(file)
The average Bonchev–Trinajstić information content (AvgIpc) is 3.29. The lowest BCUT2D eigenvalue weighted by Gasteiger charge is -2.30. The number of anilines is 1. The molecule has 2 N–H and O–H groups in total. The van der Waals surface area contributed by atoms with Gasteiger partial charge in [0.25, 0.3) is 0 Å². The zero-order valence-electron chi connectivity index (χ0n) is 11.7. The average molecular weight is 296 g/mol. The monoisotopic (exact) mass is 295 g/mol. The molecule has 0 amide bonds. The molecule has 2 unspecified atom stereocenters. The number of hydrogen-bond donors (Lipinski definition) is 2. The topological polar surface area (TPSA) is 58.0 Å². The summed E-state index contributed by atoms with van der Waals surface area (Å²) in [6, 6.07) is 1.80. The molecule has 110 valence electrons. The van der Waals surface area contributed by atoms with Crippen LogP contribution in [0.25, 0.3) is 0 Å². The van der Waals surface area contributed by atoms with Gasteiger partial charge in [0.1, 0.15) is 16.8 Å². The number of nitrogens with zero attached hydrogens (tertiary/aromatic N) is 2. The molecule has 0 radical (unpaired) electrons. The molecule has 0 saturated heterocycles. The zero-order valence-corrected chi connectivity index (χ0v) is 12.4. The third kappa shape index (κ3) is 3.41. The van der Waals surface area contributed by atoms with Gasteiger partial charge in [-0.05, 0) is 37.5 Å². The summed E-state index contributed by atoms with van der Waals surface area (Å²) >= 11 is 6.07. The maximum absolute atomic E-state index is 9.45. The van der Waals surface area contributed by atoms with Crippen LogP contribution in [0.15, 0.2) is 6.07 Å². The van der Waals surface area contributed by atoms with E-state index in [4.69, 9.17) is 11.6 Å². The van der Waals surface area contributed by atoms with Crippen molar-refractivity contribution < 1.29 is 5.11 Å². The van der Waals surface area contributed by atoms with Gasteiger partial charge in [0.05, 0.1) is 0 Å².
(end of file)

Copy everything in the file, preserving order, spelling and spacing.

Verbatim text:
The average Bonchev–Trinajstić information content (AvgIpc) is 3.29. The lowest BCUT2D eigenvalue weighted by Gasteiger charge is -2.30. The number of anilines is 1. The molecule has 2 N–H and O–H groups in total. The van der Waals surface area contributed by atoms with Gasteiger partial charge in [0.25, 0.3) is 0 Å². The zero-order valence-electron chi connectivity index (χ0n) is 11.7. The average molecular weight is 296 g/mol. The monoisotopic (exact) mass is 295 g/mol. The molecule has 0 amide bonds. The molecule has 2 unspecified atom stereocenters. The number of hydrogen-bond donors (Lipinski definition) is 2. The topological polar surface area (TPSA) is 58.0 Å². The summed E-state index contributed by atoms with van der Waals surface area (Å²) in [6, 6.07) is 1.80. The molecule has 110 valence electrons. The van der Waals surface area contributed by atoms with Crippen LogP contribution in [0.25, 0.3) is 0 Å². The van der Waals surface area contributed by atoms with Gasteiger partial charge in [0.1, 0.15) is 16.8 Å². The number of nitrogens with zero attached hydrogens (tertiary/aromatic N) is 2. The molecule has 0 radical (unpaired) electrons. The molecule has 0 saturated heterocycles. The zero-order valence-corrected chi connectivity index (χ0v) is 12.4. The third kappa shape index (κ3) is 3.41. The van der Waals surface area contributed by atoms with Gasteiger partial charge in [-0.05, 0) is 37.5 Å². The summed E-state index contributed by atoms with van der Waals surface area (Å²) >= 11 is 6.07. The maximum absolute atomic E-state index is 9.45. The van der Waals surface area contributed by atoms with Crippen LogP contribution in [0.15, 0.2) is 6.07 Å². The van der Waals surface area contributed by atoms with E-state index in [4.69, 9.17) is 11.6 Å². The van der Waals surface area contributed by atoms with Crippen molar-refractivity contribution < 1.29 is 5.11 Å². The van der Waals surface area contributed by atoms with Gasteiger partial charge in [0.05, 0.1) is 0 Å².